For most kids, childhood is a time of playing, learning, and
making friends. But in more than 20 countries, thousands of kids
serve as soldiers on the front lines of brutal conflicts.
Child soldiers serve as human mine detectors, messengers, spies,
sex slaves, and combatants toting AK-47s and M-16s. Many of them
have been kidnapped and forced into service; some join out of
desperation. There are about 300,000 child soldiers worldwide,
human rights groups say, and for the most part their plight has
received little attention around the world. That changed in 2007
with the publication of "Long Way Gone," a best-selling
memoir by former child soldier Ishmael Beah that tells how he was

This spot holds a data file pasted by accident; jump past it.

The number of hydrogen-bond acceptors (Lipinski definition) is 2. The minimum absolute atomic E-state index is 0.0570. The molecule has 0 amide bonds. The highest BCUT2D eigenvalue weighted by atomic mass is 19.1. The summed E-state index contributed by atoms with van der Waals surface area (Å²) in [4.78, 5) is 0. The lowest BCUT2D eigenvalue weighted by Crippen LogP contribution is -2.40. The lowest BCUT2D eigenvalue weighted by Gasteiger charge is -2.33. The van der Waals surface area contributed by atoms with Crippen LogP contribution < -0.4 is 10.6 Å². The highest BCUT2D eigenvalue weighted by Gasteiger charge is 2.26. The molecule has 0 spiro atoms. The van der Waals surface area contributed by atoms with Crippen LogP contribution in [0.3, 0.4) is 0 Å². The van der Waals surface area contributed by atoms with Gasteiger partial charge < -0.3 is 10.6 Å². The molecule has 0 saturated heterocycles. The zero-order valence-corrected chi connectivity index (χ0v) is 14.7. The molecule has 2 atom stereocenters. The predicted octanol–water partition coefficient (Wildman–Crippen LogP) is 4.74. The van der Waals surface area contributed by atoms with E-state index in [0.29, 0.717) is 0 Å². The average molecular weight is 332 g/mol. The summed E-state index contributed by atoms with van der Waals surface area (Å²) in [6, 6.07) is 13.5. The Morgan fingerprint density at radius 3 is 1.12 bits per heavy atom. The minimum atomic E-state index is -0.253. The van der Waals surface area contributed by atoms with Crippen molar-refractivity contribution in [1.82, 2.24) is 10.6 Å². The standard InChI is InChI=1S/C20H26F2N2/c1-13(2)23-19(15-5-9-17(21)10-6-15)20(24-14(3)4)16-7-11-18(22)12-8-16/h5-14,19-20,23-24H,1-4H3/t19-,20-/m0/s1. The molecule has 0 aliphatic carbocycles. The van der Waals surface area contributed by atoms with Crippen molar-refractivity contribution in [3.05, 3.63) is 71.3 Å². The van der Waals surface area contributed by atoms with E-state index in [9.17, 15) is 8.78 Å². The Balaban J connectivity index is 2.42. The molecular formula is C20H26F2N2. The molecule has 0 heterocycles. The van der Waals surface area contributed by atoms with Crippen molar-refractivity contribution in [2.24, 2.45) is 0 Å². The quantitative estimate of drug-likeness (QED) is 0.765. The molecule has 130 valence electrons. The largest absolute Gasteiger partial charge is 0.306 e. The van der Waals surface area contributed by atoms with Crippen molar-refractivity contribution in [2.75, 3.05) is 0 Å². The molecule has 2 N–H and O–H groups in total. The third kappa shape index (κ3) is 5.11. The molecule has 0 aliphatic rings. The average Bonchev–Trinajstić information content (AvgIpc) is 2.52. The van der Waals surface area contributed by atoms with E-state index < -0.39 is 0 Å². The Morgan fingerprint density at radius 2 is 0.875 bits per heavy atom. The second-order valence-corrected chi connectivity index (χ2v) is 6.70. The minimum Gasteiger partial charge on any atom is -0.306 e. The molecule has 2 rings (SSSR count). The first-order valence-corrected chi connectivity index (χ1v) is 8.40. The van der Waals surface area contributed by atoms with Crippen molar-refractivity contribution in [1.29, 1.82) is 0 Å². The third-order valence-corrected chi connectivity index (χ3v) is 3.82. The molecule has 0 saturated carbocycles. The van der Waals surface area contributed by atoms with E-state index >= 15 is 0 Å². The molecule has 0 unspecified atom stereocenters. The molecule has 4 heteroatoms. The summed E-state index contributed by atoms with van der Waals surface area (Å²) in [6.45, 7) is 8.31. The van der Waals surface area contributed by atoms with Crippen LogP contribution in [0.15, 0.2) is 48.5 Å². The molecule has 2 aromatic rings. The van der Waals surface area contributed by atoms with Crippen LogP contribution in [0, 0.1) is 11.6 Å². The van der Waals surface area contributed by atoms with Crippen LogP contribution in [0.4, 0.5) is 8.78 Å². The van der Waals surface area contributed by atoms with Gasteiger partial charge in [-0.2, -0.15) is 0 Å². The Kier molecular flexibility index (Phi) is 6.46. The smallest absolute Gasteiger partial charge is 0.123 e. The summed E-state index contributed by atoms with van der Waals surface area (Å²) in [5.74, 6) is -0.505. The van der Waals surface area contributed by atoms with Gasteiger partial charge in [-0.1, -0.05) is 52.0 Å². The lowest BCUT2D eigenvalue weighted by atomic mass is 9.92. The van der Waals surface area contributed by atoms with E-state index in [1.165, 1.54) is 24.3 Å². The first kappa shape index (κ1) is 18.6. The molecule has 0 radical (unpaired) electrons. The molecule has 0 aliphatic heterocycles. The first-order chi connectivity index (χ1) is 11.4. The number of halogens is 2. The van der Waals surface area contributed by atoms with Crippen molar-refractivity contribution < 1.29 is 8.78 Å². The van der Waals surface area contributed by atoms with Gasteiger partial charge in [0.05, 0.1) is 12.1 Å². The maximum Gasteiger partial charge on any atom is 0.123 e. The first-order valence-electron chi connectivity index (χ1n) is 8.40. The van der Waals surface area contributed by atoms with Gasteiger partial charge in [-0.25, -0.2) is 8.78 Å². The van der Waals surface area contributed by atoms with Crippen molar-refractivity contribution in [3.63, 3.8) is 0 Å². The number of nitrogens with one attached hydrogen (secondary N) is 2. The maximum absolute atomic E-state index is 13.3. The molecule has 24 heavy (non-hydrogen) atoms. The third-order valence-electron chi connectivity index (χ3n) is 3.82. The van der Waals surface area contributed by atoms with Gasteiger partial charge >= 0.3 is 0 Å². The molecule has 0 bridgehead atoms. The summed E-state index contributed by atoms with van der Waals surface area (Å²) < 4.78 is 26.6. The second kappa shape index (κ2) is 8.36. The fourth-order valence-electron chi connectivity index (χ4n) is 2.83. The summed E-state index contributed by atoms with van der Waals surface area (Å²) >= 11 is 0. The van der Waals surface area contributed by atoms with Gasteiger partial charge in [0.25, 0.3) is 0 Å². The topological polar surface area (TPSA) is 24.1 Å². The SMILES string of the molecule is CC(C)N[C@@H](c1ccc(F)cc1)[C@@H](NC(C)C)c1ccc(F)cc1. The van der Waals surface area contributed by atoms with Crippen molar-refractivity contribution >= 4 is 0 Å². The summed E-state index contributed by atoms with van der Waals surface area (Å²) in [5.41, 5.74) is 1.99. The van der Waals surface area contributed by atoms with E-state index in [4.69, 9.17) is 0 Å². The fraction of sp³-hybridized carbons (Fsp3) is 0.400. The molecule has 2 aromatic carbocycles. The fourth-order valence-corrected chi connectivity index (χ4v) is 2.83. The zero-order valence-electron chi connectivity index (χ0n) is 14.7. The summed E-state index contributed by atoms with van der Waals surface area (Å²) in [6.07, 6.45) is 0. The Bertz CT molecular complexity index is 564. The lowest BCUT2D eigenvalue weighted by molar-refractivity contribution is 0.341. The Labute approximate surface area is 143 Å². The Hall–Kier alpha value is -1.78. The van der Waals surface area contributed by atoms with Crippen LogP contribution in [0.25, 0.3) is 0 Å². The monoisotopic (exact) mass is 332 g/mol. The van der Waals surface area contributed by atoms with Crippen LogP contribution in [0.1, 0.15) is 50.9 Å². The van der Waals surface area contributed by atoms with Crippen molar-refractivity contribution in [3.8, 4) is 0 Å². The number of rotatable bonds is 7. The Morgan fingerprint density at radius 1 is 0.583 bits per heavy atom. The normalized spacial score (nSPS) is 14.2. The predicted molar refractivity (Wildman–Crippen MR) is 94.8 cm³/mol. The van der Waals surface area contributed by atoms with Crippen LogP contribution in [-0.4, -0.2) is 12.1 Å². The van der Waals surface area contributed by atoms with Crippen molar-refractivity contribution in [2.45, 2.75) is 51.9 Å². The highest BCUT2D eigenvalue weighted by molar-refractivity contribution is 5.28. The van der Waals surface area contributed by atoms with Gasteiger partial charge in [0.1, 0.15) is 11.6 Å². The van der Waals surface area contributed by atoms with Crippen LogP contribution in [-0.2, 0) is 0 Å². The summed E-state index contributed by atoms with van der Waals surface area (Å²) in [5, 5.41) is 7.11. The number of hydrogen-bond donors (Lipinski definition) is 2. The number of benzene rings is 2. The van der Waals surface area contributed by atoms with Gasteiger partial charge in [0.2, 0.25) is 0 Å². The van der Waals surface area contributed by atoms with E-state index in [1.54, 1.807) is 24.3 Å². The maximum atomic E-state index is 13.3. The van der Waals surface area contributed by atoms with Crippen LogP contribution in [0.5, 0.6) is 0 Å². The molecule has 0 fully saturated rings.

orphaned, drugged, indoctrinated, and forced to slaughter prisoners
by government forces in Sierra Leone's civil war.
What to Watch:
Experts say that kids continue to be conscripted as soldiers,
especially in Africa, in conflicts that resemble organized plunder
more than ideological struggle, making it difficult for warlords to
inspire the allegiance of adults. That makes children - loyal,
easily manipulated, and in great supply - better recruits. The
recent spotlight on child soldiers has helped create more
awareness, but the exploitation of children in war is far from
over. What remains to be seen is how far the civilized world will
go to end this practice.
Worrying About War
Why I Give: Freddi's Story
When Loved Ones Go to War
How to Talk to Your Child About the News
Getting Kids to Give: Lynda's Story
When a Parent Goes to War
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Note: All information is for educational purposes only. For specific medical advice,
diagnoses, and treatment, consult your doctor.
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